Preservation of the endogenous antioxidants in low density lipoprotein by ascorbate but not probucol during oxidative modification

Ishwarial Jialal, Scott M Grundy

Research output: Contribution to journalArticle

182 Citations (Scopus)

Abstract

Several lines of evidence indicate that the oxidative modification of low density lipoproteins (LDL) may provide an important link between plasma LDL and the genesis of the atherosclerotic lesion. Ascorbate is an important water-soluble, chain-breaking antioxidant in humans. Probucol, a lipid-soluble antioxidant drug has been shown to retard the progression of atherosclerosis. The aim of the present study was to compare the effects of probucol and physiologic levels of ascorbate on the oxidative modification of LDL in both a cell-free (2.5 μM Cu++ in phosphate-buffered saline) and cellular system (human monocyte macrophages in Ham's F-10 medium). Both ascorbate and probucol inhibited the oxidative modification of LDL in both systems to a similar degree as evidenced by the thiobarbituric acid-reacting substance activity, electrophoretic mobility, and degradation by macrophages. However, whereas co-incubation with physiologic levels of ascorbate resulted in a substantial preservation of the α-tocopherol, γ-tocopherol, and β-carotene of the LDL, probucol in concentrations ranging from 10 to 80 μM failed to protect these antioxidants. Thus, in addition to being as potent as probucol in inhibiting the oxidation of LDL, ascorbate in contrast preserves the endogenous antioxidants in the LDL.

Original languageEnglish (US)
Pages (from-to)597-601
Number of pages5
JournalJournal of Clinical Investigation
Volume87
Issue number2
StatePublished - 1991

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Probucol
LDL Lipoproteins
Antioxidants
Tocopherols
Macrophages
Carotenoids
Monocytes
Atherosclerosis
Phosphates
Lipids
Water

Keywords

  • Atherosclerosis
  • Lipid peroxidation
  • Lipoproteins
  • Macrophages
  • Scavenger receptor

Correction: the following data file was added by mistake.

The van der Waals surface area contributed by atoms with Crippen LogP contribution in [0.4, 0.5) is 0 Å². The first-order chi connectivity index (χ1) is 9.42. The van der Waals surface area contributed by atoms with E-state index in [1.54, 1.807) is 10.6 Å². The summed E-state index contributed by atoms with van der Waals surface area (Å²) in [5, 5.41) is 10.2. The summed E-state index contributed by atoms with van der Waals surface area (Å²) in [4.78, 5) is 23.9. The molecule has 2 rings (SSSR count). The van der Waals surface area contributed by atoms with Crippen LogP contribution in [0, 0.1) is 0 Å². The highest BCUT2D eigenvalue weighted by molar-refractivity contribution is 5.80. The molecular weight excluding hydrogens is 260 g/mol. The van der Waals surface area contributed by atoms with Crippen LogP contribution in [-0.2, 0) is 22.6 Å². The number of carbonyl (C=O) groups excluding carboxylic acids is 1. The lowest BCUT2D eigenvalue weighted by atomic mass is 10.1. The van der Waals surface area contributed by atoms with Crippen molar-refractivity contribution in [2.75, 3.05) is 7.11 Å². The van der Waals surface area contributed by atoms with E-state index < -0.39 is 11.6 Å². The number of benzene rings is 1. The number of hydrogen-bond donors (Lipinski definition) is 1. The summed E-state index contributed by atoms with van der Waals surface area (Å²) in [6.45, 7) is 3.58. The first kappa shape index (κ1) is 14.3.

ASJC Scopus subject areas

  • Medicine(all)

Cite this

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abstract = "Several lines of evidence indicate that the oxidative modification of low density lipoproteins (LDL) may provide an important link between plasma LDL and the genesis of the atherosclerotic lesion. Ascorbate is an important water-soluble, chain-breaking antioxidant in humans. Probucol, a lipid-soluble antioxidant drug has been shown to retard the progression of atherosclerosis. The aim of the present study was to compare the effects of probucol and physiologic levels of ascorbate on the oxidative modification of LDL in both a cell-free (2.5 μM Cu++ in phosphate-buffered saline) and cellular system (human monocyte macrophages in Ham's F-10 medium). Both ascorbate and probucol inhibited the oxidative modification of LDL in both systems to a similar degree as evidenced by the thiobarbituric acid-reacting substance activity, electrophoretic mobility, and degradation by macrophages. However, whereas co-incubation with physiologic levels of ascorbate resulted in a substantial preservation of the α-tocopherol, γ-tocopherol, and β-carotene of the LDL, probucol in concentrations ranging from 10 to 80 μM failed to protect these antioxidants. Thus, in addition to being as potent as probucol in inhibiting the oxidation of LDL, ascorbate in contrast preserves the endogenous antioxidants in the LDL.",
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AB - Several lines of evidence indicate that the oxidative modification of low density lipoproteins (LDL) may provide an important link between plasma LDL and the genesis of the atherosclerotic lesion. Ascorbate is an important water-soluble, chain-breaking antioxidant in humans. Probucol, a lipid-soluble antioxidant drug has been shown to retard the progression of atherosclerosis. The aim of the present study was to compare the effects of probucol and physiologic levels of ascorbate on the oxidative modification of LDL in both a cell-free (2.5 μM Cu++ in phosphate-buffered saline) and cellular system (human monocyte macrophages in Ham's F-10 medium). Both ascorbate and probucol inhibited the oxidative modification of LDL in both systems to a similar degree as evidenced by the thiobarbituric acid-reacting substance activity, electrophoretic mobility, and degradation by macrophages. However, whereas co-incubation with physiologic levels of ascorbate resulted in a substantial preservation of the α-tocopherol, γ-tocopherol, and β-carotene of the LDL, probucol in concentrations ranging from 10 to 80 μM failed to protect these antioxidants. Thus, in addition to being as potent as probucol in inhibiting the oxidation of LDL, ascorbate in contrast preserves the endogenous antioxidants in the LDL.

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